Trian Fund Management, the activist investor that has called for a breakup of DuPont Co., won the backing of Institutional Shareholder Services Inc. for two nominees in its fight for seats on the chemical maker’s board.
DuPont shareholders should vote for Trian Chief Executive Officer Nelson Peltz and John H. Myers, a former CEO of General Electric Asset Management, as well as eight DuPont directors listed on the activist’s proxy card, ISS said Monday in a report. The proxy advisory firm also said votes should be withheld for Trian’s other two nominees.
“This is not a broken company -— but there is compelling evidence that the dissidents are onto something in their critique,” ISS said.
ISS is one of the most influential firms that dispense corporate-governance advice to fund managers. Today’s recommendations stop short of a full endorsement of Trian’s campaign. The activist has sought a breakup of the 212-year-old company and the elimination of what it says are $4 billion of excess corporate expenses.
“The ISS recommendation was predictable,” said Damien Park, head of Hedge Fund Solutions LLC, which compiles data on activism. “They will typically suggest shareholders vote for one or two dissident nominees when a compelling case for change has been made.”
DuPont rose 4.6 percent to $74.81 at the close in New York, the biggest one-day gain since Sept. 17.
ISS said Peltz is needed on the DuPont board because Trian provides its executives with “extensive analytic support” to improve their effectiveness at board meetings and to drive appropriate changes.
“Peltz’ election thus seems clearly in the best interest of all shareholders,” ISS said.
In February, DuPont had rejected the idea of Peltz joining the board, saying his “agenda” to break up the company wasn’t in shareholders’ long-term interests.
The showdown isn’t only a test for DuPont Chairman and CEO Ellen Kullman, who has defended her company’s conglomerate structure, but also for Trian and Peltz, a co-founder of his firm. It’s only the second time, after H.J. Heinz Co. in 2006, that Trian has mounted a proxy fight during a decade of activism.
Trian is advocating the separation of DuPont’s faster-growing agriculture and nutrition businesses from more cyclical units such as safety and protection, which makes Kevlar anti-ballistic fiber and Nomex heat-resistant fabric. It further contends that the largest U.S. chemical company by market value is beset by bureaucracy and organizational complexity, and has either missed or lowered earnings forecasts for three consecutive years.
“ISS’s voting recommendation underscores our view that increased oversight is needed in the DuPont boardroom to improve performance and increase stockholder value,” Peltz said in a statement Monday.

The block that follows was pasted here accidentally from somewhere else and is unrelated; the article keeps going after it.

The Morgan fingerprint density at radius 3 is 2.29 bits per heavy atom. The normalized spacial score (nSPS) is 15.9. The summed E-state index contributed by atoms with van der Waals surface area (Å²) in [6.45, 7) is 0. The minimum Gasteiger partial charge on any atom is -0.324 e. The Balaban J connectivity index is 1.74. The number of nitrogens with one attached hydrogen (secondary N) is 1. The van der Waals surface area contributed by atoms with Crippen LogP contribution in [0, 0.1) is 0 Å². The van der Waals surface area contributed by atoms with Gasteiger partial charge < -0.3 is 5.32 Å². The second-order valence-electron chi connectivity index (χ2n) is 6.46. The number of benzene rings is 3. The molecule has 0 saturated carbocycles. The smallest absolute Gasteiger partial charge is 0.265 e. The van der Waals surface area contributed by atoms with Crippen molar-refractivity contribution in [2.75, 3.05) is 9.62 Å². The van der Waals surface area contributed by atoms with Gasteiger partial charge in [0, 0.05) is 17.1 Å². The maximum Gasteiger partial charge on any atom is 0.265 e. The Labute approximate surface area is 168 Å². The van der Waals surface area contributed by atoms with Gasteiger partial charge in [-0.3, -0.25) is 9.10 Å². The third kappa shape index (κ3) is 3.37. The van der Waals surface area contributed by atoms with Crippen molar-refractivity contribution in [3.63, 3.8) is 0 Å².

Kullman has argued that integrating its various businesses is key to the company’s performance and that dismantling DuPont would be costly and high-risk.
“It remains utterly unclear whether this company should in fact be broken up,” ISS said. “It seems eminently clear that there is a compelling need for a minority change at the board level to address these myriad other, more immediate and perhaps more promising, issues the dissidents have substantiated.”
Kullman is pushing ahead with a plan to cut $1 billion of cost cuts this year, as well as buying back shares and spinning off DuPont’s performance-chemicals business.
The company has put up for sale its historic Hotel DuPont and DuPont Country Club in Wilmington, a person familiar with the matter said this month. DuPont announced in January the sale of its eponymous, 102-year-old theater, a venue for previous investor meetings. The May 13 annual shareholders’ meeting will be held at the company’s office complex on the outskirts of the city.
ISS is ignoring the company’s successful strategy, the “value-destructive nature” of Trian’s plans and the fact that adding Trian nominees would remove “critical experience” from the company’s board, DuPont said in a statement Monday.
‘Lack of Understanding’
“This demonstrates a fundamental lack of understanding of our business,” DuPont said.
Self-described “constructivists,” Trian often targets conglomerates, buying stakes in public companies its partners consider under-performers. Trian seeks to work with management and boards to boost shareholder returns.
Trian has reached settlements to add its representatives to boards at targeted companies including PepsiCo Inc., Mondelez International Inc., Bank of New York Mellon Corp. and Family Dollar Stores Inc.
That kind of cooperation at DuPont hasn’t been forthcoming since Trian acquired its initial stake in 2013. The activist went public with its criticisms in September and in January began soliciting support for its nominees, among them Peltz.
Further talks between the two sides broke down in February after DuPont refused to accept Peltz onto the board, and DuPont appointed two new independent directors of its choice.
DuPont is counting on an unusually large portion of retirees and other individual investors, estimated by the company at more than 30 percent of shareholders, to support its incumbent directors. These retail investors, who historically “look to management,” seem more concerned with the company’s long-term outlook than others, Kullman said last week.
A smaller adviser, Proxy Mosaic, last week backed Dupont’s incumbent board, describing it as “one of the few areas of the company that isn’t broken.” It criticized Peltz for his insistence on a board seat.